Back in the mid-2000s, when finance was booming and the City of London was at the peak of its powers, brokerage boss Michael Spencer joked that statues of two US politicians — Paul Sarbanes and Michael Oxley — should be put up near the London Stock Exchange. Their tough regulation of Wall Street had sent the cost of being publicly listed in the US rocketing, making the British capital, already a magnet for global money and gateway to the nascent euro area, an ideal alternative IPO destination.
Now one can imagine executives in Paris and Frankfurt mulling similar statues of Brexit architects Nigel Farage and Boris Johnson, whose mission to remove the UK from the European Union and the single market has chipped away at London’s global supremacy. As JPMorgan Chase & Co.’s boss in France put it earlier this year, the likelihood of moving even one banking job to Paris was pretty much “nil” in June 2016. French officials estimate 4,000 Brexit-related jobs have since been announced.
While there’s no simple European winner here — as UBS Group AG Chairman Axel Weber recently grumbled, the EU has many hubs but none fully able to replicate the City — it’s striking to see how recent events have hurt the UK’s standing as a global pool of capital able to beat the US at its own game. Ask a European banker where a company should list its shares today and London isn’t always the no-brainer. That’s reflected in its receding share of global initial public offerings and SPAC listings to 3% this year, from 17% 15 years ago. Something’s changed.
It’s hard to separate Brexit’s exact impact from other factors, but reasons for snubbing London often include sterling’s volatility, the poor performance of UK-listed shares and weak trading volumes on the British stock market — common gripes that have also spurred de-listings since the vote to leave the EU.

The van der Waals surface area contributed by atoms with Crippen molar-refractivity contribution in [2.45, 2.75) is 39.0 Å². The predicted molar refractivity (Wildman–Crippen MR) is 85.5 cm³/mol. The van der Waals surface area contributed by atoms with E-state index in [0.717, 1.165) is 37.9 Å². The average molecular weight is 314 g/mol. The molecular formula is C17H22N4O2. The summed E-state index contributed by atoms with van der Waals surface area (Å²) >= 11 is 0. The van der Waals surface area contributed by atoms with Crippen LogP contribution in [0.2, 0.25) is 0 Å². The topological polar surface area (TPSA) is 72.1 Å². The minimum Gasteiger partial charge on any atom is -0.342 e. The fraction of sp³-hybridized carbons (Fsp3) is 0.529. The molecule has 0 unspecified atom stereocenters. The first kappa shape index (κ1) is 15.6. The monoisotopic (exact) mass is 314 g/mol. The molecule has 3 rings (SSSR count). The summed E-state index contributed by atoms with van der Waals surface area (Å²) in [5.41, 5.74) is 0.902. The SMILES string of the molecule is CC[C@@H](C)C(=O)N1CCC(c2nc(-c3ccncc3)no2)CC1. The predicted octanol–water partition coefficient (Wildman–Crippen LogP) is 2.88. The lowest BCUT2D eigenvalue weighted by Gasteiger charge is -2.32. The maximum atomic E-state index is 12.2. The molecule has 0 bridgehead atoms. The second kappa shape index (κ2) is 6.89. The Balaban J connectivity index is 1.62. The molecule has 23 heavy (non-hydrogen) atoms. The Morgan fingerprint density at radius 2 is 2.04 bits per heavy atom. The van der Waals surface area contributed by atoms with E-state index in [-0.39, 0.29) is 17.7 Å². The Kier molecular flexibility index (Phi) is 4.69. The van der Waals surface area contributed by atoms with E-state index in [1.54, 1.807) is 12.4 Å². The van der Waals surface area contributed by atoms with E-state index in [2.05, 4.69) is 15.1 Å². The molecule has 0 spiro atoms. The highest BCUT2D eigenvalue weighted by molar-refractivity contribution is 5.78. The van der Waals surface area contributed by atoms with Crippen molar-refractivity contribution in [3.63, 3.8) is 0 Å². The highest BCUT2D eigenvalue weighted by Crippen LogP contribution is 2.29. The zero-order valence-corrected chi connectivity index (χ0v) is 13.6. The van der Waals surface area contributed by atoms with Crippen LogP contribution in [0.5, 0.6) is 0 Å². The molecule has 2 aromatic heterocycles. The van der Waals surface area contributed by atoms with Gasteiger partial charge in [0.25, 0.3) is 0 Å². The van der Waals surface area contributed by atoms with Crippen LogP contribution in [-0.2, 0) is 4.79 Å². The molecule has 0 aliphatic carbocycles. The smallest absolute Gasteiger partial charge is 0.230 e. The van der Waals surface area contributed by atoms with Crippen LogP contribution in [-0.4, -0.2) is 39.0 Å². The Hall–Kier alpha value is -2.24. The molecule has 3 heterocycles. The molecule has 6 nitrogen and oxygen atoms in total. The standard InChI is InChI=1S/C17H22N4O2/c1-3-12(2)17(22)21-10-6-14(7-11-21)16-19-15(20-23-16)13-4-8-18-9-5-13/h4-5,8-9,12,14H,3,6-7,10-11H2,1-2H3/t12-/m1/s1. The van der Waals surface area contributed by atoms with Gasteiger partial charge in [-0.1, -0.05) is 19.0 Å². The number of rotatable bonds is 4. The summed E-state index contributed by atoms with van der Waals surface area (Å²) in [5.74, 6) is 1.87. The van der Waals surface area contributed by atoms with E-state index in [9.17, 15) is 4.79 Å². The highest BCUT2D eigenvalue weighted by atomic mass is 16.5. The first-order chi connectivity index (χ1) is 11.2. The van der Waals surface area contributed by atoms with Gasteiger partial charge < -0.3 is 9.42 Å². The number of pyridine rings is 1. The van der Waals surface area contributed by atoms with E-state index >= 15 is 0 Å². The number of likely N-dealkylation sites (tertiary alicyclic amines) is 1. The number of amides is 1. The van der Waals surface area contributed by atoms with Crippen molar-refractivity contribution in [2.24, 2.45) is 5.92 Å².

The FTSE 100 is down 7% in US dollar terms since mid-2016, worse than peers. The weight of UK constituents in the MSCI World blue-chip index has sunk. And EU regulators are holding firm on cross-border flows after Brexit, imposing new restrictions on trading with the City. That’s nudged the likes of property group Segro Plc into a secondary listing in Paris.
This isn’t a happy state of affairs for the UK, whose prime ministers have in the past lobbied foreign leaders to win IPOs for London. They’re seen as a vital sign of a healthy economy and capital market, a source of jobs and investment and they account for a large chunk of financial-services revenue (a sector that recently represented 11% of the total UK tax take). Initial share sales also trickle down to other parts of the banking business, like trading.
That’s all taken a hit. Britain is rated by global money managers as their least favorite market in surveys by Bank of America. UK equity funds saw outflows of 12.7 billion pounds ($17 billion) between 2016 and 2020, according to the Investment Association, a British trade body.
Economic uncertainty, weak performance and depressed valuations aren’t exactly great draws for companies raising capital: 2019 was the worst year ever for listings on the AIM junior market, according to The Times, with 10 IPOs down from 42 in 2018 and 50 in 2017. It’s not all gloom — this year saw online retailer THG Holdings go public — but it’s a brutal environment.
It’d be an exaggeration to say the euro zone is booming, but weak market performance and liquidity are less of an issue. Paris, Frankfurt and Amsterdam have seen an increase in stock-market trading since 2016 as London flatlines, according to CBOE data.
Even with London’s post-Brexit weaknesses, its strengths shouldn’t be ignored: In derivatives and currency trading, the City has an 80%-plus share in Europe, according to think tank New Financial. A positive trade deal before the end of the year could also help the City regain some of its lost clout, if only by steadying sterling.
But the euro zone is nibbling away at London’s market share, and the US and China that look like even more of a threat. A recent Duff & Phelps survey ranked New York the world’s No. 1 financial center above London. Looking into the future, New Financial predicts capital markets in Asia will account for more than half of all global activity by 2040.
What happens now? Europeans know they have to integrate their disparate capital markets to build on their Brexit boost, while Brits sense opportunity in markets further afield in Asia. But these are still very interlinked jurisdictions. If they don’t find a way to work together to ease the pain of separation, it’ll be New York and Shanghai putting up those statues of Farage and Johnson, perhaps with one of Michel Barnier, the EU’s chief Brexit negotiator, in between.